What was the original brief and how did you develop that into the narrative – what were your primary concerns when drawing up your treatment?
The original brief was simply this: Tell the story (in a short film format) of a young child dealing with the loss of a family member. My first impulse was to tell the story from the child´s point of view. We had to see the world through her eyes, to feel her confusion, her loneliness and her misplaced anger. In general that is the kind of film stories I´m attracted to, where I get to go inside the experience of a character.
The first draft was written by the creatives, and when I landed the job I was invited to co-write the shooting draft, where I added scenes and images that would enhance the feeling of being inside her world.
You have drawn out a very subtle and well-acted performance from the little girl. How did you go about casting her?
The received wisdom is that children can only be on film, not act. To some extent I agree with this, but I knew that for this film I needed to have a dialogue with the young actress so that I could help her find a way to express this confused sadness.
When I met Mie, I met someone with an incredible focus that I rarely see even in adult actors. She had some experience from a kids theatre group, and I think this helped her understand that she needed to find the emotions of the character in herself. She told me about the recent loss of her cat and this became her compass. You can see it in the final film: Whenever she has these intense moments of sorrow, like when she sits on the swing set at the end, she would start the take by saying “Now I´ll think about my cat”. Once the take was over she would return to the here and now and immediately start playing with the other children in the kindergarten.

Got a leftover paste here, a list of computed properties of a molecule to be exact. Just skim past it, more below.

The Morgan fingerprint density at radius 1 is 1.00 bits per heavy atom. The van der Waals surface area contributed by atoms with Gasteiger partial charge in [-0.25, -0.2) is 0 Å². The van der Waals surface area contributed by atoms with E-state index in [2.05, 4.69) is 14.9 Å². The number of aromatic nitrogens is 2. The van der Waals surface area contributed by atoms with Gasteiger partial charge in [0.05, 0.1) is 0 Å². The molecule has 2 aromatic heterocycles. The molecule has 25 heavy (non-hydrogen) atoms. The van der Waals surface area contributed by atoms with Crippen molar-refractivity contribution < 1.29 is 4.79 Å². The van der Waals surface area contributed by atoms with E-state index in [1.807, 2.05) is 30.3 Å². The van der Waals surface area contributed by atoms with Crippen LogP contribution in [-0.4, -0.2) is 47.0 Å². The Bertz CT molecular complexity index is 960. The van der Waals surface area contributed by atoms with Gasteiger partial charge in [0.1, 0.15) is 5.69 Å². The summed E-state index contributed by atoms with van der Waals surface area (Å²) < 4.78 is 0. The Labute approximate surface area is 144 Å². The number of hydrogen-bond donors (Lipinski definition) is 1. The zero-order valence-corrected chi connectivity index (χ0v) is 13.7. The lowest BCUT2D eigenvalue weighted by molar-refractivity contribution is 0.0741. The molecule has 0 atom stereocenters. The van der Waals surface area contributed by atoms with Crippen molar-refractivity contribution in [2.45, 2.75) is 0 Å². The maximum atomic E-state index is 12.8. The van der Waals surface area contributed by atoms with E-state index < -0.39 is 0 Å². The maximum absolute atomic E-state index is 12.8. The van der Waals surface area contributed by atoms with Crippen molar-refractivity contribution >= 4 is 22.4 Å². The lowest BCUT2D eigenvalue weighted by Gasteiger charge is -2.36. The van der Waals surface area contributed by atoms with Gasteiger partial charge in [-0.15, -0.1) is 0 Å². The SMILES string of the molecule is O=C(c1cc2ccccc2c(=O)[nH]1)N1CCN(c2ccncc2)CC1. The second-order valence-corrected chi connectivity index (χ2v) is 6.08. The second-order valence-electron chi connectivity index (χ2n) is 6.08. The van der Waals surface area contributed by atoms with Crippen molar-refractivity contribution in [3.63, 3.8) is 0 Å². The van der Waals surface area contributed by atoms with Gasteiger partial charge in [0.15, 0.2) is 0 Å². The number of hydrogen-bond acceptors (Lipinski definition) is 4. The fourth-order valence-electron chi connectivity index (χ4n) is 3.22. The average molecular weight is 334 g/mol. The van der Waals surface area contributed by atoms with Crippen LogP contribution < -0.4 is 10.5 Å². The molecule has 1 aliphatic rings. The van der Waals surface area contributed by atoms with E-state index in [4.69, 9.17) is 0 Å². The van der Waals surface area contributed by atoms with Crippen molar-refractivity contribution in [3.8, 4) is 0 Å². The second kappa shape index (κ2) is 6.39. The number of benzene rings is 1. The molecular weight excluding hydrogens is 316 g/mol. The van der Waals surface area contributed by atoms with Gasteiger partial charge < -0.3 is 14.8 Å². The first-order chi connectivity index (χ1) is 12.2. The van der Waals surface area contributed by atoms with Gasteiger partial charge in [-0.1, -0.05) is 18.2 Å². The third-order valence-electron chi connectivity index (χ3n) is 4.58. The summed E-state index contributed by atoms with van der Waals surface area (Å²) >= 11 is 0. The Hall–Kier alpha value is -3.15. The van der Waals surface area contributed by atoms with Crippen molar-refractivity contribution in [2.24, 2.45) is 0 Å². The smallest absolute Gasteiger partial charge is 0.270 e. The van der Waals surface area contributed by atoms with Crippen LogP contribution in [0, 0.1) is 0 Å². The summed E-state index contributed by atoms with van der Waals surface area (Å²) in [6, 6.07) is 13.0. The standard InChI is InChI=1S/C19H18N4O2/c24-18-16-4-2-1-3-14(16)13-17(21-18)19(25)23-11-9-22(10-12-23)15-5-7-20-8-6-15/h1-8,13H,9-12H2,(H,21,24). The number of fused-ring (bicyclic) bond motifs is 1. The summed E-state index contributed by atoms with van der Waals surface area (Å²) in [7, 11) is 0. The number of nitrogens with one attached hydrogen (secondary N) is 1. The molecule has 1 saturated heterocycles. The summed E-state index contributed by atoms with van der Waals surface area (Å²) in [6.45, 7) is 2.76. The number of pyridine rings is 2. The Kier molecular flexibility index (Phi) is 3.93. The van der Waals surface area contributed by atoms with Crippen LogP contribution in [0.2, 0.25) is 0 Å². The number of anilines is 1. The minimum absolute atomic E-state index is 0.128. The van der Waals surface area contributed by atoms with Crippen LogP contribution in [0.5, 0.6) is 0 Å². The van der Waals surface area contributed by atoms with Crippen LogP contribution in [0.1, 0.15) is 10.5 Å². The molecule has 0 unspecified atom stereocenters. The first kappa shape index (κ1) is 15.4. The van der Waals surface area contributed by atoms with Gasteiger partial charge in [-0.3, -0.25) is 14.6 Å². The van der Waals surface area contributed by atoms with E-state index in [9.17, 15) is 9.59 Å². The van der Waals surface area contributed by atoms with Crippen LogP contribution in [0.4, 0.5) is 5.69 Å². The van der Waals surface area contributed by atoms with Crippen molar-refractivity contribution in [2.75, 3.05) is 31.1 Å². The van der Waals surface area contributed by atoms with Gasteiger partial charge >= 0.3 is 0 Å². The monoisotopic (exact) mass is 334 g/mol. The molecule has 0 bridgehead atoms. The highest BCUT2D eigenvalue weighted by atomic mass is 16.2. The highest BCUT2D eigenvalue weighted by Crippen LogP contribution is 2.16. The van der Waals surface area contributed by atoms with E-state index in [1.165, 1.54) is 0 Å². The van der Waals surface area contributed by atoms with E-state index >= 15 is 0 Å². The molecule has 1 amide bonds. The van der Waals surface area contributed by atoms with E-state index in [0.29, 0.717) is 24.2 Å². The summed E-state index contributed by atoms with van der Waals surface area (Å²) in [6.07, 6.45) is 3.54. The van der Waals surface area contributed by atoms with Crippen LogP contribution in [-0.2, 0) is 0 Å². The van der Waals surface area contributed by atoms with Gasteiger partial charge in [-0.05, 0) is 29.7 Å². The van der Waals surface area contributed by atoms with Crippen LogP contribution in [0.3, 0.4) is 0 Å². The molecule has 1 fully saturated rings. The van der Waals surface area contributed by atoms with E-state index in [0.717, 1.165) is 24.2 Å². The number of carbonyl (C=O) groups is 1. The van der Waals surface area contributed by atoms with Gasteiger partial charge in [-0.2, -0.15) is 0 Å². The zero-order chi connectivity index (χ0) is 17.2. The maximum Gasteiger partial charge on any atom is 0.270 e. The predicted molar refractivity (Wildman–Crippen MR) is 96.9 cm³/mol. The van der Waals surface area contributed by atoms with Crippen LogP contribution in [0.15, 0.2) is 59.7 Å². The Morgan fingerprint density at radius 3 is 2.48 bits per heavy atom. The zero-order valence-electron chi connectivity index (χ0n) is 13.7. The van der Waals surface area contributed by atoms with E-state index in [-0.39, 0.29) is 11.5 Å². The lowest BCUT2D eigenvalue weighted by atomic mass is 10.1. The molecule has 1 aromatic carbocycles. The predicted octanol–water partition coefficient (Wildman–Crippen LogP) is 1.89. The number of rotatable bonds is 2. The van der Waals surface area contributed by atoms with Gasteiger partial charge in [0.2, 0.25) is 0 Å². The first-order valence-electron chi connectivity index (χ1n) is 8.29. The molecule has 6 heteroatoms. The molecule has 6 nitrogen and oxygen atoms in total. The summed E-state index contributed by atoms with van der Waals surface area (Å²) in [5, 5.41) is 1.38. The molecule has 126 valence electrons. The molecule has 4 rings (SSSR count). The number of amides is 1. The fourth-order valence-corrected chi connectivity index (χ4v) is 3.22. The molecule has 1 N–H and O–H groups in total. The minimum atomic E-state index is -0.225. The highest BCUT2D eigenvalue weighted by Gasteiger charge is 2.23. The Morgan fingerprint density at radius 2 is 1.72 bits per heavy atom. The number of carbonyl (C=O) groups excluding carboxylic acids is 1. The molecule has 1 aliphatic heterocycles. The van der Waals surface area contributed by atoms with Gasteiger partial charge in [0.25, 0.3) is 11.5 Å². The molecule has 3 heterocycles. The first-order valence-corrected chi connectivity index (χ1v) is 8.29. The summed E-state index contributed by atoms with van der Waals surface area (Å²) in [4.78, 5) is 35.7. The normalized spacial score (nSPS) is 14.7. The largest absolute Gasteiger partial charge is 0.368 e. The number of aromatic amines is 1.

Was it a straight-forward production – what were the main challenges?
While co-writing the script I stressed that we also had to allow for some scenes to be improvised during the shoot. That we should follow the young actress where she wanted to go rather than demand of her to hit every story beat in the script. This also led me to go for a very small crew, with a minimal lighting setup and locations that allowed for a lot of freedom in terms of shooting order. In the end this actually made for a fairly calm and easy shoot.
The memory/dream of the father lifting her up on his shoulders and running around in the snow is an example of a scene we found on the day.
What are you up to now? Where are you based? Are you signed to a production company?
I´m currently based in Oslo following many years in London. Right now I´m in the edit on two projects: A 25 minute, melancholic comedy that I´ve written and directed called “Nothing Ever Really Ends”, as well as a new commissioned short film for The Norwegian Department Of Health.
I´m signed to two production companies here, one in Oslo and one on the West-Coast (Phantom Film which produced Sometimes). I have an agent in Russia and I´m signed to companies in Holland and Germany. Currently in early talks with a companies in London and Spain. I´m keen to expand my representation and do more international work in the year that´s coming.